Q: Why should lawyers care about the institution of marriage?
A: As the institution itself seems to declining, the legal definition of marriage is up for grabs.
As reported by Aja Gabel in the current issue of The University of Virginia magazine, The Marriage Crisis, marriage has declined over the past 50 years and continues to decline. Excerpt.
"Only about half of Americans are married now, down from 72 percent in 1960, according to census data. The age at which one first gets married has risen by six years since 1960, and now only 20 percent of Americans get married before the age of 30. The number of new marriages each year is declining at a slow but steady rate. Put simply, if you are an unmarried adult today, you face a lower chance of ever getting married, a longer wait and higher divorce rates if you do get married. The Pew Research Center recently found that about 40 percent of unmarried adults believe that marriage is becoming obsolete.
While marriage is in decline, unmarried cohabitation is on the rise. Fifteen times the number of couples today live together outside of marriage than in 1960. Almost half of cohabiting households include children.
Why should we care about what may be a failing institution? Brad Wilcox, U.Va. sociology professor and director of the National Marriage Project, argues that the institution of marriage still symbolizes core values important to intimate relationships.
“Marriage conveys a sense of meaning, purpose, direction and stability that tends to benefit adults and especially children. People who get married have an expectation of sexual fidelity, and that fidelity tends to engender a sense of trust and security,” Wilcox says. “There is no kind of similar solemn ritual marking the beginning of cohabitation.”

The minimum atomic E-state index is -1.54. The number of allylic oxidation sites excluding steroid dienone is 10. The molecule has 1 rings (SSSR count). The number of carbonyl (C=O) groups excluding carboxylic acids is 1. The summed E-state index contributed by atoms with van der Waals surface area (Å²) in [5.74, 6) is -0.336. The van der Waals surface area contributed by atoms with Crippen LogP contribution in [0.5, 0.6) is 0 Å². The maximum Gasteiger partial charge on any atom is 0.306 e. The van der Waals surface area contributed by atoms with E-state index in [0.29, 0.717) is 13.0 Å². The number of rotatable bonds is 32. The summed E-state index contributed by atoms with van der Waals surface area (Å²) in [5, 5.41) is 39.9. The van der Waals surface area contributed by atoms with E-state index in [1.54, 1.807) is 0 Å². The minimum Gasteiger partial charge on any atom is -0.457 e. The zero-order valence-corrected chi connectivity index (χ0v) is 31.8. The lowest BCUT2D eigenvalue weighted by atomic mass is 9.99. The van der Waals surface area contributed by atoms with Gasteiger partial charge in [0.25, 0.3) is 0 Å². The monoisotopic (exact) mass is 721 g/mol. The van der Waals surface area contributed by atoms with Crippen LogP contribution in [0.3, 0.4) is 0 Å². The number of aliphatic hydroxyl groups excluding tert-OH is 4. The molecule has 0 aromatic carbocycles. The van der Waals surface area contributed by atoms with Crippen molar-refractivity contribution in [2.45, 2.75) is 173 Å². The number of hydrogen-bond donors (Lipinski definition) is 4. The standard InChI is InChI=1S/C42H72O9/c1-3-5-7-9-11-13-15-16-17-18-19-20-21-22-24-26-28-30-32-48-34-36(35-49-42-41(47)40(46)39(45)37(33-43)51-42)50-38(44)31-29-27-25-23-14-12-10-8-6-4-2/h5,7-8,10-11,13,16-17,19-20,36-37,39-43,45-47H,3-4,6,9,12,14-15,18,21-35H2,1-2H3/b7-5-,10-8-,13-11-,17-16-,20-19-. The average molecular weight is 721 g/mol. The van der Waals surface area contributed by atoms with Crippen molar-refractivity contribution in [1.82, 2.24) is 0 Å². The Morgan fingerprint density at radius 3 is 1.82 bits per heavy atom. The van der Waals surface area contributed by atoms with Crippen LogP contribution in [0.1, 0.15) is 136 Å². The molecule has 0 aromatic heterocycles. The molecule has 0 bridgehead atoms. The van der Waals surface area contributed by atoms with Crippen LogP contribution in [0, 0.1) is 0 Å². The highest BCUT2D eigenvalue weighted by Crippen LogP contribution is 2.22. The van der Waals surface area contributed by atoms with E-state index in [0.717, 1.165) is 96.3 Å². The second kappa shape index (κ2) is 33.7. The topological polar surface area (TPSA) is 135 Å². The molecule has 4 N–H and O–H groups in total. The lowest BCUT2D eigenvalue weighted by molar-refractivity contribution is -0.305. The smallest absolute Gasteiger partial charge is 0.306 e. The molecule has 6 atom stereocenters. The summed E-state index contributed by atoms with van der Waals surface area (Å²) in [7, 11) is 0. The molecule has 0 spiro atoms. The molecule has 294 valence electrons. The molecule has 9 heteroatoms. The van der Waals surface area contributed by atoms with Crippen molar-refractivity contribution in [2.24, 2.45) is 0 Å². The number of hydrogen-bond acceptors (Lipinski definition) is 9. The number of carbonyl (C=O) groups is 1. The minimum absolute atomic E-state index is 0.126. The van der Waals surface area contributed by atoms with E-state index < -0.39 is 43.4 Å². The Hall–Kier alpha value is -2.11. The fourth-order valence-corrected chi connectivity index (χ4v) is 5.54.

Allison Pugh, also a U.Va. sociology professor, has a slightly different take on it. She says that it isn’t so much the institution of marriage that is important, but rather how well a family cares for children, regardless of its structure. Children need stability, nurturing and love, but both married and unmarried parents can provide those things, Pugh says.
Is America having a “marriage crisis?” Certainly, the institution of marriage is changing and it’s worth taking a look at why and where it might end up. It’s a question that a number of researchers at U.Va. are trying to answer by exploring the role of women in the workforce, emotional expectations for partnership and marriage’s benefits or costs to individuals and families."
In an nutshell, what has changed? Women became "liberated." We obtained college educations and entered the workforce. While discrepances in equal pay and opportunity continue to exist, women have more choices available to them while society seems ready, albeit resigned, to let us have them. Personal fulfillment is a goal rather than a tantalizing dream. Divorce is more acceptable than shameful. Birth control translatesinto higher economic brackets for both partners as women take control of their fertility and their earnings.